posted on Apr, 9 2020 @ 03:34 PM
link   
a reply to: TEOTWAWKIAIFF




This book is a lot like Tolkien's Lord of the Rings, except instead of a ring you have a couch. And instead of hobbits you have a computer programmer who is allergic to wheat, a conman, and a wire bending psychic. And instead of the Shire, you have Portland. Also, not so much with the epic poetry. But other than that...


COUCH

Yeah Im checking that out definitely - thank you!

I have to say it is super cool you got to meet Chuck Palahniuk, one of my favorites. Other than the obvious, Choke and the Damned are good ones, Haunted was tough. Actually all his books are good and he is far out there.

I have spent so long trolling trying to find some interesting new authors so I appreciate your suggestions. There is SO MUCH out there that is garbage and SO MUCH that is unbelievable and doesn't get the attention it deserves. Im actually a little buoyed by some of the new stuff out.

Cheers and thanks! oh, also, Anger is an Energy..PIL? Where is it from? And second edit to add - thoughts on Paul Auster?
edit on 9-4-2020 by ColoradoJens because: (no reason given)



posted on Apr, 9 2020 @ 03:43 PM
link   
a reply to: ColoradoJens

Just one more.

Malpertuis by Jean Ray.

It's billed as gothic horror but it's more odd than anything. There's a film "based on" this book, which is an all time favourite of mine also but doesn't match the story too much.

Happy hunting.



posted on Apr, 9 2020 @ 03:48 PM
link   
a reply to: ColoradoJens

I read Dinner straight off the shelf in 86. It was unsettling. Not as unsettling as some of the Lovecraft I had read in that Dinner was not as much the demons of myth but the demons in humanity, stretched into human monsters due to the apocalypse . Of course it likely will have lost it's edge now because post-apocalyptic stuff is common fare.



posted on Apr, 9 2020 @ 04:01 PM
link   
a reply to: Tulpa

I love Jean Ray! He's got a couple great short stories in a fantastic historical anthology (1908-2010) called The Weird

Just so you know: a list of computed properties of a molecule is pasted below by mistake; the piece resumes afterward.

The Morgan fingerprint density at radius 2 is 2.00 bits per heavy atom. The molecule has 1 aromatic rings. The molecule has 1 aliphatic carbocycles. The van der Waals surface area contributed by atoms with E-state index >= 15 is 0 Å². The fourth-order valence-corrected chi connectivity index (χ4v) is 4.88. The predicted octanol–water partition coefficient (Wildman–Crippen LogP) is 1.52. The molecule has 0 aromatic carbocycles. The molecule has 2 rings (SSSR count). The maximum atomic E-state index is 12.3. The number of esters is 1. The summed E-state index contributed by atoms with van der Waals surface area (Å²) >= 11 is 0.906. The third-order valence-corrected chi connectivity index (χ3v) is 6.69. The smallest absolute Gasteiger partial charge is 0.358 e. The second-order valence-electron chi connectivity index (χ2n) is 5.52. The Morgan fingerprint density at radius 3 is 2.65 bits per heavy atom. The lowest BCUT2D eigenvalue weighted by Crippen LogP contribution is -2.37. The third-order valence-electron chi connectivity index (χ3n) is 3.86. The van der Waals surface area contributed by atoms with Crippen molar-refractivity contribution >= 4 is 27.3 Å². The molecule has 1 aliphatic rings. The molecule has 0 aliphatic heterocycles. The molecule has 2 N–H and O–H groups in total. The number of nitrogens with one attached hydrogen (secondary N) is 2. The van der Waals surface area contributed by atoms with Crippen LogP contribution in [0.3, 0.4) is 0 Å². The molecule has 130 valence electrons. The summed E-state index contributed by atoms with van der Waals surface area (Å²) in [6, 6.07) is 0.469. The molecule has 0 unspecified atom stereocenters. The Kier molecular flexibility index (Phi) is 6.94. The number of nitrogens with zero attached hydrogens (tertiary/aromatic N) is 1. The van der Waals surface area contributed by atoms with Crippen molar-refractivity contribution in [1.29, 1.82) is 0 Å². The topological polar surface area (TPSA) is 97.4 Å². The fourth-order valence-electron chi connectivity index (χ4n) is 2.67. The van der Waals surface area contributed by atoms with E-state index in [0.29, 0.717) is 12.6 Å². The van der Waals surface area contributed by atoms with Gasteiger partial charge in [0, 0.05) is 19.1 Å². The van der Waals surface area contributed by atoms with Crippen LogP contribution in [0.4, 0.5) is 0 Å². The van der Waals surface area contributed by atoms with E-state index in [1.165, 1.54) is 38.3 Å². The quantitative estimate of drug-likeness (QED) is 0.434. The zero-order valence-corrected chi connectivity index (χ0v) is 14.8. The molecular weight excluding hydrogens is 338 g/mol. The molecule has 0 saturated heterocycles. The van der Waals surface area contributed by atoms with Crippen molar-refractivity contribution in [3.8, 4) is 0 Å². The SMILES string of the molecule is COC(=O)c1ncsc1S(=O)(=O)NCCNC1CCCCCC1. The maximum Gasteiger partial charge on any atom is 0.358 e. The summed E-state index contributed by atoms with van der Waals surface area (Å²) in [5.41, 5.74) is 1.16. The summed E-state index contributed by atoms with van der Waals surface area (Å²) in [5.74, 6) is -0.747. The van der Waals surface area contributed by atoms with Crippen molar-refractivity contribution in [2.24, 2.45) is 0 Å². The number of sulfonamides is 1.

Thank you for reminding me of him! Also just have to say, its been so long since i read The Third Policeman thank you again for brining it up - one of the most truly insane books ever. Kind of a mix between Kafka, Nabakov, and William Burroughs.

And then the name Flan O'brien when you mentioned it made me think of Flannery O'Conner who also has some tremendously disturbing works, all incredibly written. Everything That Rises Must Converge

Thanks again! Keep em coming if you thing of more.

Dang it! Now you got me thinking about The Weird anthology...There is a Robert Bloch story in there "The Hungry House" so yes I have read him! Its excellent! Also out of there read:

The Willows (1907) by Algernon Blackwood - two men on an island with a rising river and lots of seemingly angry gods
and maybe my favorite of all "The Other Side of the Mountain" by Michael Bernanos.

edit on 9-4-2020 by ColoradoJens because: (no reason given)

edit on 9-4-2020 by ColoradoJens because: (no reason given)



posted on Apr, 9 2020 @ 04:03 PM
link   

originally posted by: TerryMcGuire
a reply to: ColoradoJens

I read Dinner straight off the shelf in 86. It was unsettling. Not as unsettling as some of the Lovecraft I had read in that Dinner was not as much the demons of myth but the demons in humanity, stretched into human monsters due to the apocalypse . Of course it likely will have lost it's edge now because post-apocalyptic stuff is common fare.



Im getting it. Good writing never dies regardless of how many people tell the same tale over and over!



posted on Apr, 9 2020 @ 04:44 PM
link   
a reply to: ColoradoJens

The Gormenghast trilogy by Mervyn Peake really impressed me about 30 years ago but I've not re-read it since nor have I read any of his other stuff so you might have a different take on that.
He was pretty ill by the time he got to Titus Alone and it shows. There's a later edition that was supposed to be a bit more orderly but I've yet to read that so can't say.

I've become more of a non-fiction reader as I got older and posters above have covered PKD and more recent authors.

I would, however recommend Algernon Blackwood or Arthur Conan Doyle for short stories and , of course, the Sherlock Holmes classics.



posted on Apr, 9 2020 @ 05:00 PM
link   
a reply to: Tulpa

I too love biographies/non fiction and actually read more of those then the stories we are discussing! I just got on a little tear in-between "real books" as I had read so many in a row I needed a break.

Just throwing it out there, just read Revolutionary Brothers
About Thomas Jeffersons relationship with the Marquis de Lafayette - well written and a good read.
And one I was looking through for a source the other day that is an amazing read regardless of your political stances, Rebell Yell the story of Stonewall Jackson

Also its funny, I was editing my previous comment to you - reread it you may laugh. I put an Algernon Blackwood story in there as one of my favorites! Good taste!
edit on 9-4-2020 by ColoradoJens because: (no reason given)



new topics

top topics



 
12
<<   2 >>

log in

join